The Angel Oak – Johns Island, South Carolina - Atlas Obscura
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Johns Island, South Carolina

The Angel Oak

The Southeast's oldest living organism.  

The fairytale-esque Angel Oak tree in Charleston, SC, is thought to be one of the oldest living organisms east of the Mississippi River. It stands 65 feet (20m or 6 stories) tall, is 28 ft (8.5 m) in circumference, and an area of 17,000 square feet is shaded by its tentacular crown. The largest branch reaches 187 feet.

Estimated to be 400-500 years old, this Southern live oak has survived a number of hurricanes, floods, and earthquakes. It was damaged by Hurricane Hugo in 1989 but recovered and continues to grow.

Southern live oaks are native to the lowland country of the coastal Carolinas. They tend to grow more outward than upward but, due to its age, the Angel Oak has done both. Its branches reach in all directions, with some driving underground and then growing back up above the surface.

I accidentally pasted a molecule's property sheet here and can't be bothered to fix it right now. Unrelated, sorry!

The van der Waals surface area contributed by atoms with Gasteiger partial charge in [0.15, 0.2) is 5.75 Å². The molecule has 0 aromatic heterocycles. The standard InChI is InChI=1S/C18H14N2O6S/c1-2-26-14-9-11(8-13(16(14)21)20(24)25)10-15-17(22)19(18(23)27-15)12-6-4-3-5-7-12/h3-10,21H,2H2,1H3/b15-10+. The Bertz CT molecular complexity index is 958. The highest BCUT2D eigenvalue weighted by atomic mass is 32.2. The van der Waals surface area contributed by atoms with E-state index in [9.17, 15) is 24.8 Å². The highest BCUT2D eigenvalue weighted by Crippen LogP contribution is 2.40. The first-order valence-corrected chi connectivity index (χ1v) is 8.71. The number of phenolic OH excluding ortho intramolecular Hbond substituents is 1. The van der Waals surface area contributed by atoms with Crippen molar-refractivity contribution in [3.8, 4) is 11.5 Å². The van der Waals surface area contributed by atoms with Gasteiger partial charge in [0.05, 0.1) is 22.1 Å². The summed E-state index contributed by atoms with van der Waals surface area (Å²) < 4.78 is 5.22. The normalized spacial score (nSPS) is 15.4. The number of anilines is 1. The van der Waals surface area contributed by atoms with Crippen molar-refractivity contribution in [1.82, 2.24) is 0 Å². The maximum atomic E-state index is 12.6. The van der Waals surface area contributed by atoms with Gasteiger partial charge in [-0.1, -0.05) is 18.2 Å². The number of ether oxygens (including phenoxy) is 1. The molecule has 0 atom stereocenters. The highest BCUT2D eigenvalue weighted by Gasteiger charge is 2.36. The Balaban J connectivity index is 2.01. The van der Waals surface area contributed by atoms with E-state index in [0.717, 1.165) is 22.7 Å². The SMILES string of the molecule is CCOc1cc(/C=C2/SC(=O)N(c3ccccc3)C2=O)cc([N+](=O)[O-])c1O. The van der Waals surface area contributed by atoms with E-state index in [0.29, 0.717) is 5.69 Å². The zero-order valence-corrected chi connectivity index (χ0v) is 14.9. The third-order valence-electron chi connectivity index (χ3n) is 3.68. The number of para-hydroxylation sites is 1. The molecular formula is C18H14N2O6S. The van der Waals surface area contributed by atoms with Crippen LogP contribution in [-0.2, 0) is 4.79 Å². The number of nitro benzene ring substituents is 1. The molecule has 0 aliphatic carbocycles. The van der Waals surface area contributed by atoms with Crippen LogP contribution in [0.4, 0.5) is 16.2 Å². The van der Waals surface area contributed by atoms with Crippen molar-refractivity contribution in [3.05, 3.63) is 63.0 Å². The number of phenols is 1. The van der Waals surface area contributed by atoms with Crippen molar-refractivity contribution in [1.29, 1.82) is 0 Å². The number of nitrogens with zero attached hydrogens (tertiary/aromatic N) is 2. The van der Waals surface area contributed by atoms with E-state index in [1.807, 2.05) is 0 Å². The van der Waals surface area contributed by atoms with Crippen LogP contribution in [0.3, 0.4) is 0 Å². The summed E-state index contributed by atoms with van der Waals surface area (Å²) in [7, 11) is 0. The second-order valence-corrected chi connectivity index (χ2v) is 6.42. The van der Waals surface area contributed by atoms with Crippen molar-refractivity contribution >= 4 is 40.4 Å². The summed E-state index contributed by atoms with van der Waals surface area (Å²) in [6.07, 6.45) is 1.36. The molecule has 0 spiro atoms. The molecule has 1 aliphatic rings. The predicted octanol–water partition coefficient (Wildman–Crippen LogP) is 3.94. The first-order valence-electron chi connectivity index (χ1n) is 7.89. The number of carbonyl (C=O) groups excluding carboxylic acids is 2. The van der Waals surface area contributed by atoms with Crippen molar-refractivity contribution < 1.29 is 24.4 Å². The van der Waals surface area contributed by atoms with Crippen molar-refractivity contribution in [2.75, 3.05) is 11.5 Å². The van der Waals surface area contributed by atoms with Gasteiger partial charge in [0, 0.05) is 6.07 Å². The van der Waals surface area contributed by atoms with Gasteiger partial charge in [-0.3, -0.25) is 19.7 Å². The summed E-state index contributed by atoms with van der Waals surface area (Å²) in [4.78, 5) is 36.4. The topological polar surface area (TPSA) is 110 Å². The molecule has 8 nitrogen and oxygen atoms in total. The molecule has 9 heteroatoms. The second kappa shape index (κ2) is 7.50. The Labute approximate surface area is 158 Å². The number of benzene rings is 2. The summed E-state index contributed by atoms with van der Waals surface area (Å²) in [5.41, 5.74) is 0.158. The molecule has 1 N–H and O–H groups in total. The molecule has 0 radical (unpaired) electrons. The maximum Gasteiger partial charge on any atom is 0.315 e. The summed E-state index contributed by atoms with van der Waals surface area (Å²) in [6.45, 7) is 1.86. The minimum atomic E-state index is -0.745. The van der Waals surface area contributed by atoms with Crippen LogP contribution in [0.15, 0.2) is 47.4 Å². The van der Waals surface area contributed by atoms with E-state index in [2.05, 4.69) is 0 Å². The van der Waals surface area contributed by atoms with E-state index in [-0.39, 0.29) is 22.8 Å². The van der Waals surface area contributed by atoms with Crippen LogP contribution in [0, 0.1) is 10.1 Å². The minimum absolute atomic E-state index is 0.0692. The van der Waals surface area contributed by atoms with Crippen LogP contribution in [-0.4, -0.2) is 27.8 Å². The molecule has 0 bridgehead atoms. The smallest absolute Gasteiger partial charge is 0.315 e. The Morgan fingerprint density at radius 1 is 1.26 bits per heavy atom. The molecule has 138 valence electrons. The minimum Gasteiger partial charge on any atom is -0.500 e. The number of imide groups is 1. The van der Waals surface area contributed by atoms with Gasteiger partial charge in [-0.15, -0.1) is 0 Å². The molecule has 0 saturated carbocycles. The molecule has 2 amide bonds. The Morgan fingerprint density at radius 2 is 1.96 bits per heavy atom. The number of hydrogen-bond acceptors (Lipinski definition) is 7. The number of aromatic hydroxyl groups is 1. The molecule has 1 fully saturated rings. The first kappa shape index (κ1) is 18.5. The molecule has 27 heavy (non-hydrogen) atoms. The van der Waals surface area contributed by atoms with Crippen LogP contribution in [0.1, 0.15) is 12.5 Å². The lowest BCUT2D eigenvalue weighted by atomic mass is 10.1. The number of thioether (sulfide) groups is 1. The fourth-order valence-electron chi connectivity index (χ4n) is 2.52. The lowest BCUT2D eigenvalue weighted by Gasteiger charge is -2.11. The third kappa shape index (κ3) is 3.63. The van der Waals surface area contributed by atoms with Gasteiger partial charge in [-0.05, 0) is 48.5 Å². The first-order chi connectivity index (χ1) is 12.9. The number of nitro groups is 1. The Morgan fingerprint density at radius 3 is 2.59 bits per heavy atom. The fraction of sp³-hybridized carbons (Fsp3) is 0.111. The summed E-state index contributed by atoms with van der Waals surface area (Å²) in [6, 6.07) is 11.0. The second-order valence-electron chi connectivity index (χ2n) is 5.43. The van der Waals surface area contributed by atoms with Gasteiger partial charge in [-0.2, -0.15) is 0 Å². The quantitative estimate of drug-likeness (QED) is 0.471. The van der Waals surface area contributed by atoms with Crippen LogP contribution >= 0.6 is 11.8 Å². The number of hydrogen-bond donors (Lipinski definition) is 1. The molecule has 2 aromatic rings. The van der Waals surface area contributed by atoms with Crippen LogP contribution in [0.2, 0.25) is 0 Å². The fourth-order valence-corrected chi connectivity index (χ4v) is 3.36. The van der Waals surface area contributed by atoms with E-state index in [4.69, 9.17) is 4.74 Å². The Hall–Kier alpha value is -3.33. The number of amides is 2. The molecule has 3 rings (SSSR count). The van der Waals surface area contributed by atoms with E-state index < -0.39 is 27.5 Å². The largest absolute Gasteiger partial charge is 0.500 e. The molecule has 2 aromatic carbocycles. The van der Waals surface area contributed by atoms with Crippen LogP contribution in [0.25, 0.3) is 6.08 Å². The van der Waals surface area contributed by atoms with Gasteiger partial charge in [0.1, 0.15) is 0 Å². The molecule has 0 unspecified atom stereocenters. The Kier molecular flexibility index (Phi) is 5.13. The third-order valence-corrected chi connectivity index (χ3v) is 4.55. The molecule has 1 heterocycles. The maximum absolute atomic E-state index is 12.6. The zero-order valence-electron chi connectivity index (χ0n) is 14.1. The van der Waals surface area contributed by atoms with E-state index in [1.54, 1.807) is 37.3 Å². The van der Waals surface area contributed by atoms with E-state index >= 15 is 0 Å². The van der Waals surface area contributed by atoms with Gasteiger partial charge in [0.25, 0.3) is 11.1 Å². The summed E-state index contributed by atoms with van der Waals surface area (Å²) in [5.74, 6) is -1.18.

Its name comes from the Angel Estate, owned by couple Justus Angel and Martha Waight Angel. However, local legends say the ghosts of former slaves appear as angels around the tree.

The tree is now property of the City of Charleston. Recently, a plan for apartment development near the Angel Oak has been scrutinized and fought against by the S.C. Coastal Conservation League. They argue that the development would alter the groundwater flow to the tree and clear the nearby forests whose root systems are intimately related with the Angel Oak.

The Angel Oak is featured in the novel The Heart of a Child by Emily Nelson. The area also hosts a number of artistic and social events throughout the spring and summer seasons.

Know Before You Go

There are no shuttles to the tree park, but there is a very large parking space and the tree is free to view and enjoy!

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